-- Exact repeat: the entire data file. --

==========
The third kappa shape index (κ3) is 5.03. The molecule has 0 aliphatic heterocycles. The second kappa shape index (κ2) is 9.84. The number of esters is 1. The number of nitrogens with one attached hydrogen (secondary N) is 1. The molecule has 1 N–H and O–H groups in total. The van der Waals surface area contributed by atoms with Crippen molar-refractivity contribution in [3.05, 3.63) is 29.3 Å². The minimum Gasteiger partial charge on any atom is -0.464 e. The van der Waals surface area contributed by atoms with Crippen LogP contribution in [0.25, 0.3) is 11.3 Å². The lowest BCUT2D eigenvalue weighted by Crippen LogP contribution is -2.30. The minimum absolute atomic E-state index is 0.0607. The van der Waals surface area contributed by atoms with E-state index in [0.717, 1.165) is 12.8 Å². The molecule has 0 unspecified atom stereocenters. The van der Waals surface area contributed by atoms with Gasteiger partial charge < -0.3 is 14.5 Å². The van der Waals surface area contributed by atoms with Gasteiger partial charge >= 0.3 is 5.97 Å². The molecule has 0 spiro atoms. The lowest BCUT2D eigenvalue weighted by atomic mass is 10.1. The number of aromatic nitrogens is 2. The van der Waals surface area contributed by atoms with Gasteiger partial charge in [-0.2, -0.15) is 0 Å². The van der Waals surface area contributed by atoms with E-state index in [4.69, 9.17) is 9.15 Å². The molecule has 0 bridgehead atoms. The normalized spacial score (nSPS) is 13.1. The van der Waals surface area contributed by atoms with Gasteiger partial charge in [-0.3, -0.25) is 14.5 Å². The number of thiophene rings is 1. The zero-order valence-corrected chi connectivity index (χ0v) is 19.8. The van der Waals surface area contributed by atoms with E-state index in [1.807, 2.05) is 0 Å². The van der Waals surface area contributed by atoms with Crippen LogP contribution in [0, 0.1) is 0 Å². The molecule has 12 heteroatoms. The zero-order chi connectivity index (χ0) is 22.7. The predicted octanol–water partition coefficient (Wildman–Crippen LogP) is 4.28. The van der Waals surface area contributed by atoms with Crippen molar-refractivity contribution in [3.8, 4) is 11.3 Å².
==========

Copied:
The third kappa shape index (κ3) is 5.03. The molecule has 0 aliphatic heterocycles. The second kappa shape index (κ2) is 9.84. The number of esters is 1. The number of nitrogens with one attached hydrogen (secondary N) is 1. The molecule has 1 N–H and O–H groups in total. The van der Waals surface area contributed by atoms with Crippen molar-refractivity contribution in [3.05, 3.63) is 29.3 Å². The minimum Gasteiger partial charge on any atom is -0.464 e. The van der Waals surface area contributed by atoms with Crippen LogP contribution in [0.25, 0.3) is 11.3 Å². The lowest BCUT2D eigenvalue weighted by Crippen LogP contribution is -2.30. The minimum absolute atomic E-state index is 0.0607. The van der Waals surface area contributed by atoms with E-state index in [0.717, 1.165) is 12.8 Å². The molecule has 0 unspecified atom stereocenters. The van der Waals surface area contributed by atoms with Gasteiger partial charge < -0.3 is 14.5 Å². The van der Waals surface area contributed by atoms with Gasteiger partial charge >= 0.3 is 5.97 Å². The molecule has 0 spiro atoms. The lowest BCUT2D eigenvalue weighted by atomic mass is 10.1. The number of aromatic nitrogens is 2. The van der Waals surface area contributed by atoms with Gasteiger partial charge in [-0.2, -0.15) is 0 Å². The van der Waals surface area contributed by atoms with E-state index in [4.69, 9.17) is 9.15 Å². The molecule has 0 bridgehead atoms. The normalized spacial score (nSPS) is 13.1. The van der Waals surface area contributed by atoms with Gasteiger partial charge in [-0.3, -0.25) is 14.5 Å². The number of thiophene rings is 1. The zero-order valence-corrected chi connectivity index (χ0v) is 19.8. The van der Waals surface area contributed by atoms with E-state index in [1.807, 2.05) is 0 Å². The van der Waals surface area contributed by atoms with Crippen LogP contribution in [0, 0.1) is 0 Å². The molecule has 12 heteroatoms. The zero-order chi connectivity index (χ0) is 22.7. The predicted octanol–water partition coefficient (Wildman–Crippen LogP) is 4.28. The van der Waals surface area contributed by atoms with Crippen molar-refractivity contribution in [3.8, 4) is 11.3 Å².